Tales From a Tiny GardenAttack of the killer wasps
Chemical warfare in a tiny garden in Rotorua sitting above the lake not far from the CBD.
Chemical warfare in a tiny garden in Rotorua.
A sunny afternoon relaxing in suburban Rotorua, above the lake not far from the CBD. Bad things happen in tiny gardens.
Early summer and dark chemical processes are at work in the bright sunlight. Swan plants are producing and stockpiling deadly molecules in their sap and leaves. A chemical defence system designed to kill insects foraging for food. The main components of this molecular arsenal are cardenolide glycosides, steroids with an attached sugar structure. These toxins can induce cardiac arrest.
Monarch caterpillars and butterflies are immune to these poisons. Caterpillars voraciously devour swan plant leaves. In the process they hijack the plant’s chemical defence system for use against predators. Birds associate becoming sick with a diet of brightly coloured caterpillars or butterflies and drop them from their diet.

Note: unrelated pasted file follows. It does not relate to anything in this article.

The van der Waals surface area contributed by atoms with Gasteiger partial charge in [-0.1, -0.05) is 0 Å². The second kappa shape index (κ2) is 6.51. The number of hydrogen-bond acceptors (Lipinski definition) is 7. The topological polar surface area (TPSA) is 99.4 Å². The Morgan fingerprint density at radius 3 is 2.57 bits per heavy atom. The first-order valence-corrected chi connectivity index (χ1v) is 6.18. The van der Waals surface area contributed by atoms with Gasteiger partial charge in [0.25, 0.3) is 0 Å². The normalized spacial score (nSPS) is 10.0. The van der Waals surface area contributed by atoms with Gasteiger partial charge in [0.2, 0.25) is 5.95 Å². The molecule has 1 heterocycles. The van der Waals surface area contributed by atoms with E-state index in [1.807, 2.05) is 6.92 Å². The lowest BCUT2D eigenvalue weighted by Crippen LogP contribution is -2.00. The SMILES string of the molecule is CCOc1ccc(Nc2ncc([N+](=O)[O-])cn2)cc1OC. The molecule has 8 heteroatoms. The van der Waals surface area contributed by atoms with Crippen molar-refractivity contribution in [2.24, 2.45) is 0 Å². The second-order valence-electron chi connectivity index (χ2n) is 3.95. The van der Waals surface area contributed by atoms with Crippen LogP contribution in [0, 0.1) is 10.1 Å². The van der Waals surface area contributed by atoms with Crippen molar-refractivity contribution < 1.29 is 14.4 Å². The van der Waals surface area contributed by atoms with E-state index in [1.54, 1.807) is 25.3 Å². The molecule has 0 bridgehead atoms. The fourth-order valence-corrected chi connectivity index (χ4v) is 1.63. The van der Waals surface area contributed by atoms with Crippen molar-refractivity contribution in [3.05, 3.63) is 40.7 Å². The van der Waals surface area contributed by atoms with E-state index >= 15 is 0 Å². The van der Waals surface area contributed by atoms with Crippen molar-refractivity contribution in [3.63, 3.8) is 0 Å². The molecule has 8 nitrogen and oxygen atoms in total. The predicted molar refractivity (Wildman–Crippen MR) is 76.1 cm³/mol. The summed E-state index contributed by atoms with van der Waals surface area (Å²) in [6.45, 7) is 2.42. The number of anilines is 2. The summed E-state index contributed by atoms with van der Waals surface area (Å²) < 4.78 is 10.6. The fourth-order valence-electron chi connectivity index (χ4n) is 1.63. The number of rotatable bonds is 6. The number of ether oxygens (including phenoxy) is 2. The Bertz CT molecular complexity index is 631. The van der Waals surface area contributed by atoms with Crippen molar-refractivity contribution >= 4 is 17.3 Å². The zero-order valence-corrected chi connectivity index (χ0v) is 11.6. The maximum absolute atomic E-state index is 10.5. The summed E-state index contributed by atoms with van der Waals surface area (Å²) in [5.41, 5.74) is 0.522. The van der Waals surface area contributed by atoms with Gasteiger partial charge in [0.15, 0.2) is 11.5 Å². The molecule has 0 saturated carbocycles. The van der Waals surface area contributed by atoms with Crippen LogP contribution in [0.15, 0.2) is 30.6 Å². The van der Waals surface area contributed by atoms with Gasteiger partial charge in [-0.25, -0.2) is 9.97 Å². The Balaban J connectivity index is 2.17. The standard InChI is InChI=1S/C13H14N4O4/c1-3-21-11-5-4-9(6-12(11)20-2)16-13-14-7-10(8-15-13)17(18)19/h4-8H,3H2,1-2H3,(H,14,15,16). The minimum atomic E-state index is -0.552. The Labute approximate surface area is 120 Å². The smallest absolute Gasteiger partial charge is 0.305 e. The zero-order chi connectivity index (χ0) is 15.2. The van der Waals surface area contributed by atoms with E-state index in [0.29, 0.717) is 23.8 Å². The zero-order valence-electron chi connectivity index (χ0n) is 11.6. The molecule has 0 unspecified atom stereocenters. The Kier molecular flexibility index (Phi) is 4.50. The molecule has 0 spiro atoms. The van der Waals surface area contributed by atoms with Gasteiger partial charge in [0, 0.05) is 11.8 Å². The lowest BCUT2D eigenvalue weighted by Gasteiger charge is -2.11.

Attack of the killer wasps.
Asian paper wasps are very determined predators of monarch caterpillars and are unaffected by the cardenolides. Wasps need protein for nest construction and developing larvae in spring and early summer. Caterpillars are a good source of protein at this stage.
I watched wasps make their way through dense foliage in relentless pursuit of their prey. Monarch caterpillars appear to understand the danger and some seek refuge amongst the spines of the swan plant seed pods. The aerial bombardment is relentless and a plant can be completely stripped of the caterpillar population in a day. The big mature caterpillars are a favourite target and I have seen them stand up on a leaf in a forlorn attempt to beat off a merciless attacker.
The assault has a number of stages
- The wasp lands on the caterpillar and probably stings it
- The wasp starts to skin the caterpillar while it is still moving. It bites through the skin which rolls back to reveal the underlying body.
- It may move the whole carcass to a more stable location where it slices it up into manageable chunks to fly away with.
In late summer when the need for protein has diminished, wasps change their diet, feasting instead on the nectar produced by swan plant flowers.